Presentation is loading. Please wait.

Presentation is loading. Please wait.

Providing Reliability In Home Networks Peter Kriens CEO aQute Technical Director OSGi OSGi Fellow.

Similar presentations

Presentation on theme: "Providing Reliability In Home Networks Peter Kriens CEO aQute Technical Director OSGi OSGi Fellow."— Presentation transcript:

1 Providing Reliability In Home Networks Peter Kriens CEO aQute Technical Director OSGi OSGi Fellow

2 Contents Whats wrong? Why is it wrong? What can we do about it?

3 What?

4 The Future of the Past Jetsons (sixties) –Sunny Future, all Jetson had to do at the Spacely Sprockets factory was pushing a button The 21 st Century (1967) –By Walter Cronkite. Predicting the technologies of the year 2001 A Space Odysee 2001 –A truly intelligent computer, HAL Marvin (1997) –A Personal Assistant Project for Ericsson Research Smart Homes (2000) Speakers Dockable Camera and microphone XSRW SurfBoard

5 The Future of Today My father recently bought a Personal Video Recorder He spent 4 days trying to get it connected It was connected.. –But he never used it until I visited him It turned out that the PVR could not control the satellite decoder –Decoders were mentioned in the manual though Making the PVR virtually useless for him Then he also bought DVD-R instead of DVD+R discs …

6 The Future of Today Connecting a home Cinema system is magic today –Digital Audio, S-Video, RCA plugs, 5.1, Dolby, THS, and all configurable We have 6 remote controls –Have been able to reduce this to 3! After 3 days hard work My family is puzzled why they can not watch another channel on the second TV –A satellite receiver can only handle a single channel I have given up on synchronizing my Bluetooth phone –Too much work, too painful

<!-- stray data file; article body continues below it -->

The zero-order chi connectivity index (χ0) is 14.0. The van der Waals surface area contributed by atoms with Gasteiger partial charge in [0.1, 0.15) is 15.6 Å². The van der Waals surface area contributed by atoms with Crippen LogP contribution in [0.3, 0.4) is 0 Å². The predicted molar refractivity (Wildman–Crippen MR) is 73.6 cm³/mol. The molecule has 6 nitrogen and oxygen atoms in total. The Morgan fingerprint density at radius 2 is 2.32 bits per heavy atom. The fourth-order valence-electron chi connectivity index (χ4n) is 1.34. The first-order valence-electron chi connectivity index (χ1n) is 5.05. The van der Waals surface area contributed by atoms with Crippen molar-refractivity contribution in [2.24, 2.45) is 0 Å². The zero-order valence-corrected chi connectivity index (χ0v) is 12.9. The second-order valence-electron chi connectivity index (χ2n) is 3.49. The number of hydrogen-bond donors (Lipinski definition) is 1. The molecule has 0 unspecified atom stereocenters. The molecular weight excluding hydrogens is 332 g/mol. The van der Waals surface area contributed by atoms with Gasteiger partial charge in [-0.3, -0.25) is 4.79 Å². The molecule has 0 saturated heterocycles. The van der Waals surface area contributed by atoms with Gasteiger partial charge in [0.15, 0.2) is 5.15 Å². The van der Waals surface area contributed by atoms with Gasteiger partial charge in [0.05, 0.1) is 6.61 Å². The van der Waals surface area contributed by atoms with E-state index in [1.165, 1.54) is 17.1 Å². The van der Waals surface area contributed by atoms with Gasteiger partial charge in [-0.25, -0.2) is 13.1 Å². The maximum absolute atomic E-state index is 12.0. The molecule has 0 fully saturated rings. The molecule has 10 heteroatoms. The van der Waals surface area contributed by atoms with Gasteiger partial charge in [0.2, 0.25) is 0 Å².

7 The Future of Today My Router –About twice a day it looses the external connection My Printer –> 20 pages fail to print My GoVideo Networked Music player often can not find the music server –And it only find one of the 3 standard UPnP servers on my network My PC internal network card fails –Replaced twice, spent countless hours on support calls –Use a USB key now Switched several PCs to fixed IP number –The automatic number assignment was too unreliable

8 Why?

9 Jetsons Revisited

10 Stupidity of Computers Y2K bug –Too silly to even talk about Viruses –Attack is often to simplistic to fool even a 3 year old Blindly repeating the same mistake Preventing user mistakes only with a lot of hard work It is not the user, it is our fault … Computers have no common sense

11 Human Nature Users have very little patience to setup computers –Their primary motivation lies elsewhere Lots people think computers are intelligent, –Which does not reflect well on their IQ –Eliza, Weizenbaum –Marketing does not help People tend to blame themselves Abstractions Impedance Mismatch –For most people, abstractions are very complex –For us, they are our bread and butter